Just The Facts

South Africa: Between Growth and Chaos

A stalled economy, a growing population and the ruling ANC still faltering.

Credit: michaeljung Shutterstock.com

Takeaways


  • South Africa does have the second-largest economy in all of sub-Saharan Africa – at $723.5 billion.
  • South Africa’s growing population is about 6 million people smaller than 23rd-ranked Italy’s 60 million people.
  • South Africa is the only African nation that is part of the Group of Twenty (G-20) countries.

1. South Africa is the only African nation that is part of the Group of Twenty (G-20) countries, but it is not the second most populous African country.

2. While the group does not encompass the 20 largest economies in the world, South Africa’s economy does make it into the top 30 by size.

3. South Africa’s 54 million people give it the fifth-largest population in Africa – and the 24th largest population worldwide.

4. South Africa’s population is slightly larger than Tanzania, Africa’s sixth-largest. Back in 1950, at the start of Apartheid, South Africa’s population was about a quarter of its current size.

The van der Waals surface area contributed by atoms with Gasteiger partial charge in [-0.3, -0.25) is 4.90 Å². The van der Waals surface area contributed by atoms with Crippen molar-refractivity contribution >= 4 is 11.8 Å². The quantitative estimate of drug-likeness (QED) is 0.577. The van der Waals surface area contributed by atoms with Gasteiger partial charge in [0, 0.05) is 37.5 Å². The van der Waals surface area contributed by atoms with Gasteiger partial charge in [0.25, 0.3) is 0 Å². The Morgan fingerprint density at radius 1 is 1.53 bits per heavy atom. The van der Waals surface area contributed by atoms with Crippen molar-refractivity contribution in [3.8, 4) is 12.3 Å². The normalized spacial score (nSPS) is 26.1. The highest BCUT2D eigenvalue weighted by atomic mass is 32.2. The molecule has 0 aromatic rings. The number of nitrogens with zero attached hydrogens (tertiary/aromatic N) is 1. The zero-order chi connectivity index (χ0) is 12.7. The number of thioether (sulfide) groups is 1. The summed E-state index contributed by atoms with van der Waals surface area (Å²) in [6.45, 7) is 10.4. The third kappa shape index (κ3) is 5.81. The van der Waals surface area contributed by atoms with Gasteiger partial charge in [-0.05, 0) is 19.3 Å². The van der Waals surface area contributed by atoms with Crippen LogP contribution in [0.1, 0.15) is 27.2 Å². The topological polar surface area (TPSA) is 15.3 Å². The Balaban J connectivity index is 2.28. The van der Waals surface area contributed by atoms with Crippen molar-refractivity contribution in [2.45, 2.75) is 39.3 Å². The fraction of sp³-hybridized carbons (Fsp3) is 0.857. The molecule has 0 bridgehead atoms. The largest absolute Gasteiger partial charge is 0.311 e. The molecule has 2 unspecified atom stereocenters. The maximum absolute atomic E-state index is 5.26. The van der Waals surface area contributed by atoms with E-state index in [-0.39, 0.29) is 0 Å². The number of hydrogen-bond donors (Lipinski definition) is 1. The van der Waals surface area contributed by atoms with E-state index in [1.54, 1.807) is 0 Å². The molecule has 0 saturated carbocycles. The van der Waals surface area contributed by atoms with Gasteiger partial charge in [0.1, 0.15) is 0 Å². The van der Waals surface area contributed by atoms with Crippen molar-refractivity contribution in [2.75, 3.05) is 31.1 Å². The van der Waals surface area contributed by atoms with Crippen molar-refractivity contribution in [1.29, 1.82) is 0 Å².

5. South Africa’s growing population is about 6 million people smaller than 23rd-ranked Italy’s 60 million people. Italy’s population growth has slowed to a standstill.

6. South Africa does have the second-largest economy in all of sub-Saharan Africa – at $723.5 billion (in purchasing-power-adjusted terms). On the African continent as a whole, Egypt ranks ahead of it as the second-largest economy.

7. The African National Congress (ANC) has governed the country since 1994, when the first national elections were held after Apartheid. It has long represented the country’s previously suppressed black majority.

8. However, after more than 20 years in power, the ANC is beginning to lose the confidence of South Africa’s black population.

9. Voters are troubled by stagnating economic growth and a growing divide between politically connected black South Africans and the rest of the population.

10. Endemic corruption within the ruling party, including by the country’s current President Jacob Zuma, does not help.

Sources: The Globalist Research Center, United Nations Population Division 2015 Revision, World Bank, BBC, ENCA

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